In July 2007, Newcastle United was raided by the City of London Police, who were investigating transfer deals involving Newcastle, Rangers and Portsmouth. Two Souness transfers, Jean-Alain Boumsong and Amdy Faye, were among a list of 17 transfers that were not cleared by Quest.[8] The Boumsong deal in particular was so odd that it was widely commented upon at the time.[9] Four months after succeeding Sir Bobby Robson as manager, Graeme Souness was in his first transfer window as Newcastle manager. At £8.2m, Boumsong was his first big signing and Souness said he would replace Jonathan Woodgate in the Newcastle defence, which had conceded several leads earlier in the season.[10] Newcastle were well aware of Boumsong prior to his move from Auxerre to Rangers on a free transfer.[11] Robson had travelled to France to watch him, but he declined the opportunity to sign Boumsong.[9] Liverpool were also interested in signing Boumsong.[12] Robson's doubts were confirmed when Boumsong marked Alan Shearer in a pre-season game against Rangers.[9] Shearer came off to speak in dismissive terms about the Frenchman's lack of physique,[9] and he later mentioned Boumsong's previous availability on a free transfer on television.[9] When Boumsong was given a torrid time by DJ Campbell during his Newcastle debut against Yeading in the FA Cup, doubts over the wisdom of the transfer mushroomed.[9] The agent in the Boumsong and Faye transfers was Willie McKay. On 7 November 2007, Quest issued the following statement about McKay's dealings:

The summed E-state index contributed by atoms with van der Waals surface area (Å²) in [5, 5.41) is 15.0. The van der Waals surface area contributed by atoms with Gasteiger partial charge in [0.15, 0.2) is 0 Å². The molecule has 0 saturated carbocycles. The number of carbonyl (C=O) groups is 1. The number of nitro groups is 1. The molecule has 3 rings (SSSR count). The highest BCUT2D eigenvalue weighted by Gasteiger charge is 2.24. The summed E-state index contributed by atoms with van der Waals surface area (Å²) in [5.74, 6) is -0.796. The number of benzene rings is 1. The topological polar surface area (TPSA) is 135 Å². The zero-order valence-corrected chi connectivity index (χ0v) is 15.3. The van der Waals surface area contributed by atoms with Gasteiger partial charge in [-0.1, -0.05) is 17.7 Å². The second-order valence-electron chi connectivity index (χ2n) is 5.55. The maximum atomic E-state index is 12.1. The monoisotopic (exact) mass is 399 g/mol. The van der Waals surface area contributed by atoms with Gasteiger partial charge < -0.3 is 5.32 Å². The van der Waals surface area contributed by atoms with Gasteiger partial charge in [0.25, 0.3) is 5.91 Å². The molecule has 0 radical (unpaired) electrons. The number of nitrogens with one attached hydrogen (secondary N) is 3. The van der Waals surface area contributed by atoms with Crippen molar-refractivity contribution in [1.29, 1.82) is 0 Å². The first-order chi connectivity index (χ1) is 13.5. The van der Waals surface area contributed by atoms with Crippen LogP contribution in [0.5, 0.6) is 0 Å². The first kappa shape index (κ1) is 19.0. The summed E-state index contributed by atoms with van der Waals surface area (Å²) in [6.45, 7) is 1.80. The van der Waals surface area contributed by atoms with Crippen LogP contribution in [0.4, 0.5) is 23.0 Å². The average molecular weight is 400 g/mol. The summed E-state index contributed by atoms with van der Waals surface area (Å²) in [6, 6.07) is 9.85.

Further to the key findings from the final Quest report published on 15 June 2007 by the Premier League, Quest would like to emphasise that, in that report, it was clear that no evidence of irregular payments was found in the transfers in the inquiry period which involved the agent Willie McKay. Quest would also like to thank Mr McKay for his cooperation with the inquiry.[13]